The independent life seems to suit Hawthorne Heights well. After nearly a decade of time spent on labels, the group have exercised their liberties as free agents, undertaking a three-EP series completely funded and released on their own dime. While last year’s Hate found the band exploring their angst-fueled hardcore roots, Hope dials the frustration back a bit, opting for a more melodic sound. The title track might be the most optimistic song of the band’s career; the song is an unabashedly poppy number featuring one of the group’s best hooks. “It always guides me home/Hope, it’s our favorite song when the tour is way too long/All I have is hope,” sings JT Woodruff, and it’s an empowering bend-but-not-break statement from a singer who’s experienced plenty of personal and professional heartbreaks.
Of course, the band haven’t completely lost their edge. “Stranded” bubbles with a palpable sense of energy, while “New Winter” features plenty of screamed background vocals over a pounding drum beat and earworm chorus (plus an adorable cameo from Woodruff’s daughter, Avery). In some ways, Hope is the perfect blend of the band’s more muscular old material and the pop sensibilities they fully developed on later releases like Skeletons—with a little rough-around-the-edges charm to make the DIY project endearing. Even though there’s a misstep or two present (like its predecessor, “There Was A Kid (Part 2)” winds up being a skip track), Hope is loaded with enough strong material to keep Hawthorne Heights on the road, right where they belong.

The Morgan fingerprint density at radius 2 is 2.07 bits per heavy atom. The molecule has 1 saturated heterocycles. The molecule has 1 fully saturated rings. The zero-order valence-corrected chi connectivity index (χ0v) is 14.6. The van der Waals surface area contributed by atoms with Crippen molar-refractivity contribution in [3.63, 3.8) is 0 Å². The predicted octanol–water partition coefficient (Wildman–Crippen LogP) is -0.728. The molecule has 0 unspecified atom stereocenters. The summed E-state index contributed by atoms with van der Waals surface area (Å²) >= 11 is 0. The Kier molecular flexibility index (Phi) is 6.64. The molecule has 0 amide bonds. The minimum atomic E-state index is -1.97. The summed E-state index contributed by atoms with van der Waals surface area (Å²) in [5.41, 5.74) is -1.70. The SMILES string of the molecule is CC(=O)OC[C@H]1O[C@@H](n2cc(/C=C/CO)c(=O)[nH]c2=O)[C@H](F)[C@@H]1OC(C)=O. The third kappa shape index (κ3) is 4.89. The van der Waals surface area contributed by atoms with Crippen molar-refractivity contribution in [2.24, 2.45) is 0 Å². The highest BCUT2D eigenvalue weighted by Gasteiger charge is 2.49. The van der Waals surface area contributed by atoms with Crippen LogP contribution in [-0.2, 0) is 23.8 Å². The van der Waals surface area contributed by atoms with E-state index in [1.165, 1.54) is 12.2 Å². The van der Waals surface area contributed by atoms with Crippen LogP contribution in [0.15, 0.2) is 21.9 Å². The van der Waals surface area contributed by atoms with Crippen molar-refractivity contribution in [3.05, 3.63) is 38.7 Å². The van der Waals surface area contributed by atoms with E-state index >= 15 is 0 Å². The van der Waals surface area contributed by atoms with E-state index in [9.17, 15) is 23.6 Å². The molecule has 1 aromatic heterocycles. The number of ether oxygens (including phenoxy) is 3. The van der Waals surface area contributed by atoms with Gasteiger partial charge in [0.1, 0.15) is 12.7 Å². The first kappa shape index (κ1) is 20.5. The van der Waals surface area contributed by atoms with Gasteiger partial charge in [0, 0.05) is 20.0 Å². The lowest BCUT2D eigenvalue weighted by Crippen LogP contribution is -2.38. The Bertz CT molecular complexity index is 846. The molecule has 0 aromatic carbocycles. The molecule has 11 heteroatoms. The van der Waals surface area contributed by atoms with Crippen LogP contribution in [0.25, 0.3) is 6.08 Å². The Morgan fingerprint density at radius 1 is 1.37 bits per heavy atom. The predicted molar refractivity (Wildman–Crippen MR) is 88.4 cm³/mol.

Cardboard Empire http://cardboardempirerecords.com